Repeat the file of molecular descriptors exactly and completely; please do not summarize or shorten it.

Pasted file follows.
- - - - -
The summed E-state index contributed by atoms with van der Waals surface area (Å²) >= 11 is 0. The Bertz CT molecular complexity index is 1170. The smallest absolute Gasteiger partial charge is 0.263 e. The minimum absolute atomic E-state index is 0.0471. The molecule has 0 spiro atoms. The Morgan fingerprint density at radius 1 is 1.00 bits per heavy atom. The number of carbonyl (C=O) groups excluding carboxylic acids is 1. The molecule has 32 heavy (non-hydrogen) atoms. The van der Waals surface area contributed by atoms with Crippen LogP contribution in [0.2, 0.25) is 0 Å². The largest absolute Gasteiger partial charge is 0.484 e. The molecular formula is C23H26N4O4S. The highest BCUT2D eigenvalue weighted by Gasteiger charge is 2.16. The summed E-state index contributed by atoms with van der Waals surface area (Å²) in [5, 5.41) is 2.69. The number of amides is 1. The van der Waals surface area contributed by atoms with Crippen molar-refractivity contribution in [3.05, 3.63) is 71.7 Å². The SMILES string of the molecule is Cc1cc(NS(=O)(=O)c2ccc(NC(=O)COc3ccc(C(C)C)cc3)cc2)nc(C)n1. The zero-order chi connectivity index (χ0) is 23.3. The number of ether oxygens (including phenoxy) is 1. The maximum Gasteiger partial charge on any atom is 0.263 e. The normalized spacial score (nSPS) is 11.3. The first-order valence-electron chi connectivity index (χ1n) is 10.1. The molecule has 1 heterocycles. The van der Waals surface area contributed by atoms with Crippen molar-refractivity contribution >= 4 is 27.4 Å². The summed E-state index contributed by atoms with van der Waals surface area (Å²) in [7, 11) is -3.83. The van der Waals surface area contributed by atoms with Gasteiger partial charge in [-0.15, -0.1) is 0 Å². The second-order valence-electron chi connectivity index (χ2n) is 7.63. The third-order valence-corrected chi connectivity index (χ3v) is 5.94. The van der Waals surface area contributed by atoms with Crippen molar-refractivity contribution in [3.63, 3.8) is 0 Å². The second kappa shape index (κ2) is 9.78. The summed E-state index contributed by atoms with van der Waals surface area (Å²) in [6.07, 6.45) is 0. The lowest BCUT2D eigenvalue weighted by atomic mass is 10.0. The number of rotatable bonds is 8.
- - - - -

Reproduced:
The summed E-state index contributed by atoms with van der Waals surface area (Å²) >= 11 is 0. The Bertz CT molecular complexity index is 1170. The smallest absolute Gasteiger partial charge is 0.263 e. The minimum absolute atomic E-state index is 0.0471. The molecule has 0 spiro atoms. The Morgan fingerprint density at radius 1 is 1.00 bits per heavy atom. The number of carbonyl (C=O) groups excluding carboxylic acids is 1. The molecule has 32 heavy (non-hydrogen) atoms. The van der Waals surface area contributed by atoms with Crippen LogP contribution in [0.2, 0.25) is 0 Å². The largest absolute Gasteiger partial charge is 0.484 e. The molecular formula is C23H26N4O4S. The highest BCUT2D eigenvalue weighted by Gasteiger charge is 2.16. The summed E-state index contributed by atoms with van der Waals surface area (Å²) in [5, 5.41) is 2.69. The number of amides is 1. The van der Waals surface area contributed by atoms with Crippen molar-refractivity contribution in [3.05, 3.63) is 71.7 Å². The SMILES string of the molecule is Cc1cc(NS(=O)(=O)c2ccc(NC(=O)COc3ccc(C(C)C)cc3)cc2)nc(C)n1. The zero-order chi connectivity index (χ0) is 23.3. The number of ether oxygens (including phenoxy) is 1. The maximum Gasteiger partial charge on any atom is 0.263 e. The normalized spacial score (nSPS) is 11.3. The first-order valence-electron chi connectivity index (χ1n) is 10.1. The molecule has 1 heterocycles. The van der Waals surface area contributed by atoms with Crippen molar-refractivity contribution >= 4 is 27.4 Å². The summed E-state index contributed by atoms with van der Waals surface area (Å²) in [7, 11) is -3.83. The van der Waals surface area contributed by atoms with Gasteiger partial charge in [-0.15, -0.1) is 0 Å². The second-order valence-electron chi connectivity index (χ2n) is 7.63. The third-order valence-corrected chi connectivity index (χ3v) is 5.94. The van der Waals surface area contributed by atoms with Crippen molar-refractivity contribution in [3.63, 3.8) is 0 Å². The second kappa shape index (κ2) is 9.78. The summed E-state index contributed by atoms with van der Waals surface area (Å²) in [6.07, 6.45) is 0. The lowest BCUT2D eigenvalue weighted by atomic mass is 10.0. The number of rotatable bonds is 8.